November 22, 2013

Pretty Little Schedule and a Peek at Ancient Rome Pages

We've fallen into a nice little groove with our more laid back chilly-weather schooling. As we've gotten the ball rolling, I'm realizing that we're really sort of CM/Montessori schooling with the color, gnomes, and art supplies of a Waldorf school.  Look at me failing to commit!  But that's probably not shocking anyone.

We are trying to integrate our Spanish vocab into our daily lives (which shouldn't be as difficult as it is) and one of the ways we're doing that is with this darling little gnome ring that I made.  There's a gnome for each day of the week in the color for that day, a platform to showcase the current day of the week's gnome, and a little stone to fill the space left by the day's little friend.

Hannah Jane is good about remembering to change out the little gnomes even on the weekends, when we honestly don't pay them much mind.  But the kids love taking turns moving the correct gnome to the hoy platform and then we say a few sentences in Spanish that are your standard circle/calendar time sentences like Today is Monday. Today's color is purple.  Yesterday was Sunday.  Sunday's color was white.  and so on and so forth.  

Apparently Spanish speaking countries consider Monday the first day of the week, but that completely messed with Hunter's head, so we went ahead and stuck with Sunday as our lead gnome.  It just simplifies things for our American brains.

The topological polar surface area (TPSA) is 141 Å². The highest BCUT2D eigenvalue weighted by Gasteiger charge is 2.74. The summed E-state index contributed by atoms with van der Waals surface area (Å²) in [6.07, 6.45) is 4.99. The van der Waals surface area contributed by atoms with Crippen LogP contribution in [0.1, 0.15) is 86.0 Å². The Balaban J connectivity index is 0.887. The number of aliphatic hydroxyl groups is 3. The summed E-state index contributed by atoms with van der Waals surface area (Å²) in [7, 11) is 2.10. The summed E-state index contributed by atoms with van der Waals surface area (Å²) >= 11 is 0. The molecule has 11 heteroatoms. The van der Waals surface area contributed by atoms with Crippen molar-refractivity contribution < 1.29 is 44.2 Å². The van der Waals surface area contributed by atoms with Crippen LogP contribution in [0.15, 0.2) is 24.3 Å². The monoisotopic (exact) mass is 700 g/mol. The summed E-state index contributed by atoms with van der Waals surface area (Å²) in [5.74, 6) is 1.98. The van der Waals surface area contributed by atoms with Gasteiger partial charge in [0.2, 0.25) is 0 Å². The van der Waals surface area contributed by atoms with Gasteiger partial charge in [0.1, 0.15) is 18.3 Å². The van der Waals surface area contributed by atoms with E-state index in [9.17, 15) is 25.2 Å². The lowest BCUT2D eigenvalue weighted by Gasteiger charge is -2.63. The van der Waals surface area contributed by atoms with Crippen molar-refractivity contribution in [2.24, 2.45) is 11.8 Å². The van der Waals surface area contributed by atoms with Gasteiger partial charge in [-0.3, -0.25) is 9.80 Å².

It's hard to see here, but behind each gnome is the planet for that day of the week, which is really maybe a little hokey to me, but we made this on the heels of ancient Roman studies and the Roman gods, combined with the planet names, combined with the Spanish word for that day actually work together to make for a nice little memory aid in many instances.  For instance, Tuesday doesn't sound anything like Martes, but Mars was the god of war and Mars was thought to be the ruling planet over Tuesday, and then we learned that Tuesday came from the Germanic word for the god of war, Tius, and Germanic heavily influenced Old English and suddenly we have this weird knowledge web as it relates to both languages and our history studies.  Did that make any sense at all?  Trust me...the way our history and Spanish timing overlapped, it made complete sense in context.  LOL!  It might not exactly be the way I would go about teaching the Spanish days of the week otherwise, but in our perfect storm of circumstances, it really worked for our brains.  

And speaking of Ancient Rome, why not share some pics of our favorite Rome pages before they get lost in a backlog of digital images?


We started out with some good old fashioned Romulus and Remus...


who built it all upon the seven hills...


and set the stage for the seven legendary kings to rule until Tarquinius went and ruined it for everybody.  What's with #7, Rome?  


Anyhoo, that's just a little look at what's going on in our world!  Calendar gnomes and ancient Rome have united to make for better Spanish speakers!  How often can you say that? 

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